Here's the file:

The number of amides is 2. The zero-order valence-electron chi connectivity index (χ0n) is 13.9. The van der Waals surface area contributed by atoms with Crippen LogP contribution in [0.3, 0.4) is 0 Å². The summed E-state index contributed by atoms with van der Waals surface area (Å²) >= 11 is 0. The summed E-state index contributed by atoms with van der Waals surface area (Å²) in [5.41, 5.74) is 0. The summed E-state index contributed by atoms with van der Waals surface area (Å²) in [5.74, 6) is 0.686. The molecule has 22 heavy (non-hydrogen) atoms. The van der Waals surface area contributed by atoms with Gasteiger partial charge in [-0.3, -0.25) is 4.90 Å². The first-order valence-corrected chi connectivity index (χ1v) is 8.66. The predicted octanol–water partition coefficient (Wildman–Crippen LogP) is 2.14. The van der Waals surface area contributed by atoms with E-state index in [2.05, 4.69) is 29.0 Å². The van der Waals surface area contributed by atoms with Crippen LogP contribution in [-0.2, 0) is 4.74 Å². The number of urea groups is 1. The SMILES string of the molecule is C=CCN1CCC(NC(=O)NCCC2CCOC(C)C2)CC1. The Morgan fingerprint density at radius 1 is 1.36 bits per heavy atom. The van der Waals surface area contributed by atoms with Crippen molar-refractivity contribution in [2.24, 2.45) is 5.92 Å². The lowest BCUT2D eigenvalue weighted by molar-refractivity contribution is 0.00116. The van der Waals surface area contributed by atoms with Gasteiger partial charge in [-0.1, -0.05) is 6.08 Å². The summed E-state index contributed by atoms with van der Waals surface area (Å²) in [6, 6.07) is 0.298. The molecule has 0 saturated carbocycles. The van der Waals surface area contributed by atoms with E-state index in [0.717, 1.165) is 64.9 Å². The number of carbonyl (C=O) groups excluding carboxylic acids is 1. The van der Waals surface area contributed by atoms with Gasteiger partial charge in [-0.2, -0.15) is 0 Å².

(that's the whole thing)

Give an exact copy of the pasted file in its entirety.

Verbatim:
The number of amides is 2. The zero-order valence-electron chi connectivity index (χ0n) is 13.9. The van der Waals surface area contributed by atoms with Crippen LogP contribution in [0.3, 0.4) is 0 Å². The summed E-state index contributed by atoms with van der Waals surface area (Å²) >= 11 is 0. The summed E-state index contributed by atoms with van der Waals surface area (Å²) in [5.41, 5.74) is 0. The summed E-state index contributed by atoms with van der Waals surface area (Å²) in [5.74, 6) is 0.686. The molecule has 22 heavy (non-hydrogen) atoms. The van der Waals surface area contributed by atoms with Gasteiger partial charge in [-0.3, -0.25) is 4.90 Å². The first-order valence-corrected chi connectivity index (χ1v) is 8.66. The predicted octanol–water partition coefficient (Wildman–Crippen LogP) is 2.14. The van der Waals surface area contributed by atoms with E-state index in [2.05, 4.69) is 29.0 Å². The van der Waals surface area contributed by atoms with Crippen LogP contribution in [-0.2, 0) is 4.74 Å². The number of urea groups is 1. The SMILES string of the molecule is C=CCN1CCC(NC(=O)NCCC2CCOC(C)C2)CC1. The Morgan fingerprint density at radius 1 is 1.36 bits per heavy atom. The van der Waals surface area contributed by atoms with Crippen molar-refractivity contribution in [2.24, 2.45) is 5.92 Å². The lowest BCUT2D eigenvalue weighted by molar-refractivity contribution is 0.00116. The van der Waals surface area contributed by atoms with Gasteiger partial charge in [-0.1, -0.05) is 6.08 Å². The summed E-state index contributed by atoms with van der Waals surface area (Å²) in [6, 6.07) is 0.298. The molecule has 0 saturated carbocycles. The van der Waals surface area contributed by atoms with E-state index in [0.717, 1.165) is 64.9 Å². The number of carbonyl (C=O) groups excluding carboxylic acids is 1. The van der Waals surface area contributed by atoms with Gasteiger partial charge in [-0.2, -0.15) is 0 Å².